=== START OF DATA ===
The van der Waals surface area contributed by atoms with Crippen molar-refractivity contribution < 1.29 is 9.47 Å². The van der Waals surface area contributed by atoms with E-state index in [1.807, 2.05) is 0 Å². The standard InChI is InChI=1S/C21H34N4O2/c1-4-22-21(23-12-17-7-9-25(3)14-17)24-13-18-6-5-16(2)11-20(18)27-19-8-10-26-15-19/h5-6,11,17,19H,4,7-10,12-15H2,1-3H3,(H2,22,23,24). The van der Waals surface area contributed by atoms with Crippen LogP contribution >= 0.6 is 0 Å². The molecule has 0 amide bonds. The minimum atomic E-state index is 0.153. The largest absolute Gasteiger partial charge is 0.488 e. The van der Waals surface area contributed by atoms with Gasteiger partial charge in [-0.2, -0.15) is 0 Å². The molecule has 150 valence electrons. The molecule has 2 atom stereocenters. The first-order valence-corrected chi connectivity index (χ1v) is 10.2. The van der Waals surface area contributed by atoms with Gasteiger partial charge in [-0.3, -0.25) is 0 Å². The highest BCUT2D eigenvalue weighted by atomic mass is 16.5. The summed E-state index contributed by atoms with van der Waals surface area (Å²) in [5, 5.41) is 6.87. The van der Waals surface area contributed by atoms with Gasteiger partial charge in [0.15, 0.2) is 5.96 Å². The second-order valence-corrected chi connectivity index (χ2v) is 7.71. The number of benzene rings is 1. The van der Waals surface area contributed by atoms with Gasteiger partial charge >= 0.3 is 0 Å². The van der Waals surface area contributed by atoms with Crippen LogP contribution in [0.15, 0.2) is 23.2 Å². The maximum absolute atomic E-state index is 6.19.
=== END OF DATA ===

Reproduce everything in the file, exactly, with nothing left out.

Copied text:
The van der Waals surface area contributed by atoms with Crippen molar-refractivity contribution < 1.29 is 9.47 Å². The van der Waals surface area contributed by atoms with E-state index in [1.807, 2.05) is 0 Å². The standard InChI is InChI=1S/C21H34N4O2/c1-4-22-21(23-12-17-7-9-25(3)14-17)24-13-18-6-5-16(2)11-20(18)27-19-8-10-26-15-19/h5-6,11,17,19H,4,7-10,12-15H2,1-3H3,(H2,22,23,24). The van der Waals surface area contributed by atoms with Crippen LogP contribution >= 0.6 is 0 Å². The molecule has 0 amide bonds. The minimum atomic E-state index is 0.153. The largest absolute Gasteiger partial charge is 0.488 e. The van der Waals surface area contributed by atoms with Gasteiger partial charge in [-0.2, -0.15) is 0 Å². The molecule has 150 valence electrons. The molecule has 2 atom stereocenters. The first-order valence-corrected chi connectivity index (χ1v) is 10.2. The van der Waals surface area contributed by atoms with Gasteiger partial charge in [-0.3, -0.25) is 0 Å². The highest BCUT2D eigenvalue weighted by atomic mass is 16.5. The summed E-state index contributed by atoms with van der Waals surface area (Å²) in [5, 5.41) is 6.87. The van der Waals surface area contributed by atoms with Gasteiger partial charge in [0.15, 0.2) is 5.96 Å². The second-order valence-corrected chi connectivity index (χ2v) is 7.71. The number of benzene rings is 1. The van der Waals surface area contributed by atoms with Gasteiger partial charge >= 0.3 is 0 Å². The van der Waals surface area contributed by atoms with Crippen LogP contribution in [0.15, 0.2) is 23.2 Å². The maximum absolute atomic E-state index is 6.19.